Cuttings

Still Blooming

illustration by KATHERINE SHIMADDA

For several years, I have planted my bean seeds in successive rows. I start the first row as early in the season as possible, then sow another row every one or two weeks. This way we always have a new supply of beans coming on as the earlier rows deteriorate.

Sometimes, though, older rows keep producing longer than I expect. One year especially stands out in my mind. I don’t know if it was due to the variety or the weather, but I was still picking beans from my oldest row in early November. It had been producing for almost four months! The plants weren’t much to look at—mostly vines with very few leaves. But each still had at least one bean and one bloom.

How could those poor plants keep on blooming? I finally decided the plant just didn’t know it was old and could retire. It didn’t know frost was coming. It just knew the sun was warm and it was created to produce beans, so it was going to keep on doing it.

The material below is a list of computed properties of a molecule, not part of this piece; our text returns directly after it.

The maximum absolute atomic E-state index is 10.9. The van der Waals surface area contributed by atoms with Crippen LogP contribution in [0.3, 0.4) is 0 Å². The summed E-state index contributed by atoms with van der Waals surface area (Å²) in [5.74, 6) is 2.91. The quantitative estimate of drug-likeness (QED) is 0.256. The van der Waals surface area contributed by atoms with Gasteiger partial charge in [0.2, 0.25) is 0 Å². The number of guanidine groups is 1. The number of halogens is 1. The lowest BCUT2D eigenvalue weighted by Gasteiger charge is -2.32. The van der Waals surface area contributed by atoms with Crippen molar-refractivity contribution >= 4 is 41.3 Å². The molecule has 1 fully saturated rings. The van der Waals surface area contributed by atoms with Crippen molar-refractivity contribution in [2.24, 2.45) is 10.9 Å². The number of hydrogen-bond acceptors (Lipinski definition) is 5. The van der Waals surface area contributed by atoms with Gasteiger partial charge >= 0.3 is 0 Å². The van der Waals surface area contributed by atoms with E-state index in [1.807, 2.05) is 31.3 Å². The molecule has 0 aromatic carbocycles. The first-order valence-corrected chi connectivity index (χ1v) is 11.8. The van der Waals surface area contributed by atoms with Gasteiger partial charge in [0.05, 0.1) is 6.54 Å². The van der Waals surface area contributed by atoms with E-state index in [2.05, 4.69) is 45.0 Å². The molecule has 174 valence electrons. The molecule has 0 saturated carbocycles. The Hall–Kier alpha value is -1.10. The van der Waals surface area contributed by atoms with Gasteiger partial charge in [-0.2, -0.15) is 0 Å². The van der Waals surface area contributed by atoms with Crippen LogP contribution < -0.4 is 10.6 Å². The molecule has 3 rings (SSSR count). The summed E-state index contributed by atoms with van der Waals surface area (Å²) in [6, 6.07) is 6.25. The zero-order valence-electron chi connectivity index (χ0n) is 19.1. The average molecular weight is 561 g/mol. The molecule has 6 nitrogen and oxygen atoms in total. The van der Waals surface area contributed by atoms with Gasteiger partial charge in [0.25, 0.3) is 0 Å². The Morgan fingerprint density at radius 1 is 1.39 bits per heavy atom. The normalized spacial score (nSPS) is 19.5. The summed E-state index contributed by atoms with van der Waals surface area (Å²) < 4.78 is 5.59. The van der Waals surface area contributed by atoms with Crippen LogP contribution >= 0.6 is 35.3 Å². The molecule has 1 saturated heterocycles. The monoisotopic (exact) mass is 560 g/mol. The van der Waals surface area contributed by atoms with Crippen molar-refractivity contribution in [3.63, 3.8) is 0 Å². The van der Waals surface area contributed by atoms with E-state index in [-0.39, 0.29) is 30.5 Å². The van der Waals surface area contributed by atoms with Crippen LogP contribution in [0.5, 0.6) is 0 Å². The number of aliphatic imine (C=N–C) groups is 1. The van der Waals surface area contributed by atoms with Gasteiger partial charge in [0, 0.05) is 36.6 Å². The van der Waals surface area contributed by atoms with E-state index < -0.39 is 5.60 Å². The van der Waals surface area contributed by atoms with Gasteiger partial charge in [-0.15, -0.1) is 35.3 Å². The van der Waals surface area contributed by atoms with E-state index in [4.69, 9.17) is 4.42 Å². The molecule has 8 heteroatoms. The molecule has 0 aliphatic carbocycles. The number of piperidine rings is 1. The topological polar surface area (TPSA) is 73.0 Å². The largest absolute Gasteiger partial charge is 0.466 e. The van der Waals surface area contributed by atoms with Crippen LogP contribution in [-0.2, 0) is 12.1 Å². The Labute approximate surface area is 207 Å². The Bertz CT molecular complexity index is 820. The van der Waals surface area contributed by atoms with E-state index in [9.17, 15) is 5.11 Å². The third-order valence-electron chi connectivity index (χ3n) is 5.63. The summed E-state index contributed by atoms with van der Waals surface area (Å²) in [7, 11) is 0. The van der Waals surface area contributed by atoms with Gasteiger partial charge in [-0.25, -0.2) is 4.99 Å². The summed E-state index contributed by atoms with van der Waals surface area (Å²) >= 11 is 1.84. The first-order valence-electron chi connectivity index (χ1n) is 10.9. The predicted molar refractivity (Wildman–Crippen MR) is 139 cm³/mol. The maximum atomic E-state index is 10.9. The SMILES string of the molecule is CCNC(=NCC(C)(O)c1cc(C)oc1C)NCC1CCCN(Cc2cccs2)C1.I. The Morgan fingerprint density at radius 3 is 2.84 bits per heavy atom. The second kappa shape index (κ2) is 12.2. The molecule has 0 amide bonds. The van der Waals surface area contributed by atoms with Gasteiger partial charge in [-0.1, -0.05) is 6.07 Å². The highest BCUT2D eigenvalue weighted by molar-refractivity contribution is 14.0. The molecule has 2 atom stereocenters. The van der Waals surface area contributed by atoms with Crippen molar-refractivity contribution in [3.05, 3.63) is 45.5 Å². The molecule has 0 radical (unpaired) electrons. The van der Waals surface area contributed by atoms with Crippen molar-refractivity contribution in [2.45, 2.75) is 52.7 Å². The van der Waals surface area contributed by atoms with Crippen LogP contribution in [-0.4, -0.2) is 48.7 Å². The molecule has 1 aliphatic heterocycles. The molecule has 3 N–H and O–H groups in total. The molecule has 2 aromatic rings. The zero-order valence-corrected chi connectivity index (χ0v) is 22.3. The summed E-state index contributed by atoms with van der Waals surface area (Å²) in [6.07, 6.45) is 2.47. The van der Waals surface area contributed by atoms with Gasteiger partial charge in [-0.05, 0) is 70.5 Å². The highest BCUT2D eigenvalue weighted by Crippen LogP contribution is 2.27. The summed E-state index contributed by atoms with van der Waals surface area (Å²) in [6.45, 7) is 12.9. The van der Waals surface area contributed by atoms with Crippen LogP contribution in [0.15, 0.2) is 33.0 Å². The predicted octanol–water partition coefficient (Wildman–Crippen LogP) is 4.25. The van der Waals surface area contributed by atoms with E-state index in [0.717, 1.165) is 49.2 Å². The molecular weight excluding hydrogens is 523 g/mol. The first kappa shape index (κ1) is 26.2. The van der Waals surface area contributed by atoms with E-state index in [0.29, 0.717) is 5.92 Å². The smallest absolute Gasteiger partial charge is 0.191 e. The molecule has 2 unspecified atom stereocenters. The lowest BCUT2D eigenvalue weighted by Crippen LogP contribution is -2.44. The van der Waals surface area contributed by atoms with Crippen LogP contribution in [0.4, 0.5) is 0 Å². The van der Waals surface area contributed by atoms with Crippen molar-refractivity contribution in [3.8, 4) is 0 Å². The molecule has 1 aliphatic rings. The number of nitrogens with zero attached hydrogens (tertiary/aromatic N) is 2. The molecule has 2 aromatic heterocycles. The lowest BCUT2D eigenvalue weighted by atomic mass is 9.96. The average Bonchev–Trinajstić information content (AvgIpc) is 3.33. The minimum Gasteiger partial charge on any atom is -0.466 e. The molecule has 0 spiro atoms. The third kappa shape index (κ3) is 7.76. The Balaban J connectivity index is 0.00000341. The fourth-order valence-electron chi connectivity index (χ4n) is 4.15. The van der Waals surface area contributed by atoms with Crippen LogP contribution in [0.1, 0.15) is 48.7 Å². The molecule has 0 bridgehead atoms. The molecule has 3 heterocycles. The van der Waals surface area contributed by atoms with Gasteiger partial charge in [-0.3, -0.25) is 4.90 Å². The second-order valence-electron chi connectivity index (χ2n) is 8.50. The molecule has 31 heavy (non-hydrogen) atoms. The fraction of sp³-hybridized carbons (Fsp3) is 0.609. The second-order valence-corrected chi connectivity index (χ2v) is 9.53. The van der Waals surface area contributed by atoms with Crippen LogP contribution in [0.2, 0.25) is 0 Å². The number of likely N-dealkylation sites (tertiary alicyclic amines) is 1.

I feel a kinship with them. I am a retiree. Sometimes I feel old and tired, and, unlike my beans, I know the frost is coming. But, like them, I know why I was created. So I keep trying to bloom each day. I turn up my face and vow to use the sun’s warmth and nourishment to grow the life which is still in me.

By Eleanor Cowles of Independence, OR.


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